There is nothing wrong with horror films. Their existence has definitely had an impact on me. It is important to have scary demons in our world on film. We have them in the world. That is why we are afraid, it is nice to have a visual and to have a confrontation with it.
[To Michael Cimino during post production in Heaven's Gate (1980)] I told Michael, you know man... This thing better be good, because if it isn't, they're gonna kill ya!
I couldn't sit through a scary movie myself to save my life. When I was young, I really loved Halloween and I loved to tell spooky stories, but that didn't last.
(on working with John Huston in Wise Blood (1979)) I was very scared and uncomfortable. I was the lead. I was insecure. I didn't think I could act my way out of a paper bag, you know. Oddly enough, he was the one who left me alone the most.
When I take a role, the criteria is feeding my family. That comes first. I have to work with what's available, like everybody else.
Being a character actor is a very insecure life. You don't always get to do what you want. I guess the reason I've held on is because I love it.
(on his acting style) Normally, the way I work is I try to learn everything kind of mechanically, without any feeling, and I let that come as it goes along. That's the way I was taught. After a certain amount of time, you get better and better and better and then it just comes. What you can do unconsciously, when it's an accident and you don't mean to do it, is the best stuff. All (acting) technique is based on when it's not working.
(on filming Fatal Beauty (1987)) (Director) Tom (Holland) and Whoopi (Goldberg) hated each other, it was a tense set. I've never seen two people hate each other more. I don't think she liked him from the get-go, and second of all Whoopi wanted to do an anti-drug film and that's not what the film was.
(on the difference working on big budget and low budget films) Well, when I'm working well, there's no difference at all, because I don't care. Except, you know, the place you go to after and in between is nicer, a lot of times. Independents can be the best experience of them all, because you know the crew better, you know the cinematographer better, everybody's a lot less pretentious... You have less time, because independents don't have any money, so they shoot very fast. It used to be different, independents used to have nice, long shooting schedules. It was very common; 13 or 14 weeks was a very common shooting schedule. Now six weeks is pretty average, and that's very fast to make a movie.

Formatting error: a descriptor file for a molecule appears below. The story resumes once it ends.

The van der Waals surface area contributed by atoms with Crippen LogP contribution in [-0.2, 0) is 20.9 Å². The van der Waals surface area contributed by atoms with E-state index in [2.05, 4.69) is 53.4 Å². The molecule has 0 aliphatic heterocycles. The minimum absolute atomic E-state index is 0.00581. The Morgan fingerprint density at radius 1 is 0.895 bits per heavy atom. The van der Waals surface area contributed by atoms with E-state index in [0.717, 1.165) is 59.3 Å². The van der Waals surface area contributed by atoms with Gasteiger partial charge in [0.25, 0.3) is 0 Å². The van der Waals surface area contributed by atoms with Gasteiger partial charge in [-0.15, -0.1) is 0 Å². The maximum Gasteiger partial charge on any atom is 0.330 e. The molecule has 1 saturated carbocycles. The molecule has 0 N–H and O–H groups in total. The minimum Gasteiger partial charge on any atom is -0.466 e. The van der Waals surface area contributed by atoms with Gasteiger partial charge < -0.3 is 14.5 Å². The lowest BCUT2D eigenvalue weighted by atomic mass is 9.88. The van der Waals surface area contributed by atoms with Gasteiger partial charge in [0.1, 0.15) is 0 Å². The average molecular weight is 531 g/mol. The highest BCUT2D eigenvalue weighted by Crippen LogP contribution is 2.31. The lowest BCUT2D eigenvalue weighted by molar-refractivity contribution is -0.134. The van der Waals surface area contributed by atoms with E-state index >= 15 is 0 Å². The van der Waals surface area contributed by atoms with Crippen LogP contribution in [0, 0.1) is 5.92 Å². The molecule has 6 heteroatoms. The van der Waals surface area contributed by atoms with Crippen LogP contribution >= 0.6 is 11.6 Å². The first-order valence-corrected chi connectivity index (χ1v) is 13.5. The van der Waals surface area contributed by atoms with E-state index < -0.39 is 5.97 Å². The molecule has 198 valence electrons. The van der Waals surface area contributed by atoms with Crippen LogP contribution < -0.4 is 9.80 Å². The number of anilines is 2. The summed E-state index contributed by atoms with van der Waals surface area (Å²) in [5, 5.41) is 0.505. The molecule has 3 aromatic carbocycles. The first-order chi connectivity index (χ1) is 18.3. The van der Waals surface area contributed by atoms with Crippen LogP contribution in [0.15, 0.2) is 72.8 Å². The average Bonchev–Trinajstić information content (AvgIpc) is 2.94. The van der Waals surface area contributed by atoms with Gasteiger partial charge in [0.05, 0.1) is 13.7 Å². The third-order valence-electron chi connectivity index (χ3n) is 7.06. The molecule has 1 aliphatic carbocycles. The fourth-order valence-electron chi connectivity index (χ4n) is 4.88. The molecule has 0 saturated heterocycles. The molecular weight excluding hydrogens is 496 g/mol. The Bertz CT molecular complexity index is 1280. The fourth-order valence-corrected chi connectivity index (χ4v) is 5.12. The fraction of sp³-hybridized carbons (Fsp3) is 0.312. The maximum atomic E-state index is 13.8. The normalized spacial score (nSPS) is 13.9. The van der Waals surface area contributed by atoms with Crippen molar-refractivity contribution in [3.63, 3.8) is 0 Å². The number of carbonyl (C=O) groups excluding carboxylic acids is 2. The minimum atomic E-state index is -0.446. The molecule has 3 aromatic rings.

(on getting involved in acting) Well, my mother was an actress. She married my father and moved to West Virginia where my grandfather had built a factory, and that was the end of her career. When I was young, she used to read to us all. She read Huckleberry Finn, Tom Sawyer and King Arthur, and a bunch of really good books. She would always become all the characters; I just remember everything was very alive. I really felt I was wherever she said I was; she was very talented. She was in a play, and I went to a rehearsal and I watched her rehearse, she was doing Anastasia. She was incredible, and it just made me want to learn how to act.
I am good when there is something central about the character. There is always a human theme I attach myself to. I am really looking for something that is moving or enlightening or something with depth as an actor. I look for these kinds of roles.
We all have an edge. We all are floating our psyche on top with a great ocean underneath.
You know, you try to be diverse, and try to have fun and round things out.
If it's stage, the two most important artists are the actor and the playwright. If it's film, THE most important person is the director. The director says where the camera goes.
If it wasn't for the devil, we wouldn't be here, would we?
Gee, I certainly hope I'm not a scary person in real life. It's not like people run from me when they see me. People are usually pretty nice when they meet me. If they're scared, they keep their shuddering to themselves.
The universe is dynamic. When we are creative, we are the most alive and in touch with it.
Of course, I would like to play the guy next door, but nobody's going to hire me for that kind of role.